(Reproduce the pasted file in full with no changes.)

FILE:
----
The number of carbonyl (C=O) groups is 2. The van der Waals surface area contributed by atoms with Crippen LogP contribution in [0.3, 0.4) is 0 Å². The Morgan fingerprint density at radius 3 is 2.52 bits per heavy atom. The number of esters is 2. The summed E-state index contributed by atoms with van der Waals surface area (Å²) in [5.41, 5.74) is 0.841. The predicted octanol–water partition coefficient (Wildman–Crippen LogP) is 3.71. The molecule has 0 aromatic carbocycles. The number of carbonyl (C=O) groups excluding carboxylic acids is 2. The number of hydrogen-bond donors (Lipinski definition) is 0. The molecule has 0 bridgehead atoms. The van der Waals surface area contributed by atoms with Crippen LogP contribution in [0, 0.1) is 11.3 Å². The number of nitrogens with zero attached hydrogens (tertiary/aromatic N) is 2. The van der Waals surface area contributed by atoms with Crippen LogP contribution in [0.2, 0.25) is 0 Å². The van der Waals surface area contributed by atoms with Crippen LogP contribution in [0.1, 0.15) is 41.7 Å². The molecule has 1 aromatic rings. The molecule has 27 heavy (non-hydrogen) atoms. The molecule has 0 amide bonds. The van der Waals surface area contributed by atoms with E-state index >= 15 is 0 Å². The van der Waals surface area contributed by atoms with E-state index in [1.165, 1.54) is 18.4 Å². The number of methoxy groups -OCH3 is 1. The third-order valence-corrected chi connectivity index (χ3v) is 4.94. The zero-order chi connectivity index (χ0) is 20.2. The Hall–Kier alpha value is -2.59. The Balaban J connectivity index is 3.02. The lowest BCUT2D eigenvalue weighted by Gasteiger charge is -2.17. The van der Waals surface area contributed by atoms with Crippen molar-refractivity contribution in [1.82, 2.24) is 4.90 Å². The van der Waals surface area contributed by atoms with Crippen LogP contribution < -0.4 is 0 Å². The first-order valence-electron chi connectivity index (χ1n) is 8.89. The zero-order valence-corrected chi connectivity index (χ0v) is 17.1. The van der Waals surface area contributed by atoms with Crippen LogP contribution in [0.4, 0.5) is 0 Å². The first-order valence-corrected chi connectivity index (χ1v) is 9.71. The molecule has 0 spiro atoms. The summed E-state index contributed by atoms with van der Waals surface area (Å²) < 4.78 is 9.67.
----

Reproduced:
The number of carbonyl (C=O) groups is 2. The van der Waals surface area contributed by atoms with Crippen LogP contribution in [0.3, 0.4) is 0 Å². The Morgan fingerprint density at radius 3 is 2.52 bits per heavy atom. The number of esters is 2. The summed E-state index contributed by atoms with van der Waals surface area (Å²) in [5.41, 5.74) is 0.841. The predicted octanol–water partition coefficient (Wildman–Crippen LogP) is 3.71. The molecule has 0 aromatic carbocycles. The number of carbonyl (C=O) groups excluding carboxylic acids is 2. The number of hydrogen-bond donors (Lipinski definition) is 0. The molecule has 0 bridgehead atoms. The van der Waals surface area contributed by atoms with Crippen LogP contribution in [0, 0.1) is 11.3 Å². The number of nitrogens with zero attached hydrogens (tertiary/aromatic N) is 2. The van der Waals surface area contributed by atoms with Crippen LogP contribution in [0.2, 0.25) is 0 Å². The van der Waals surface area contributed by atoms with Crippen LogP contribution in [0.1, 0.15) is 41.7 Å². The molecule has 1 aromatic rings. The molecule has 27 heavy (non-hydrogen) atoms. The molecule has 0 amide bonds. The van der Waals surface area contributed by atoms with E-state index >= 15 is 0 Å². The van der Waals surface area contributed by atoms with E-state index in [1.165, 1.54) is 18.4 Å². The number of methoxy groups -OCH3 is 1. The third-order valence-corrected chi connectivity index (χ3v) is 4.94. The zero-order chi connectivity index (χ0) is 20.2. The Hall–Kier alpha value is -2.59. The Balaban J connectivity index is 3.02. The lowest BCUT2D eigenvalue weighted by Gasteiger charge is -2.17. The van der Waals surface area contributed by atoms with Crippen molar-refractivity contribution in [1.82, 2.24) is 4.90 Å². The van der Waals surface area contributed by atoms with Crippen LogP contribution < -0.4 is 0 Å². The first-order valence-electron chi connectivity index (χ1n) is 8.89. The zero-order valence-corrected chi connectivity index (χ0v) is 17.1. The van der Waals surface area contributed by atoms with Crippen LogP contribution in [0.4, 0.5) is 0 Å². The first-order valence-corrected chi connectivity index (χ1v) is 9.71. The molecule has 0 spiro atoms. The summed E-state index contributed by atoms with van der Waals surface area (Å²) < 4.78 is 9.67.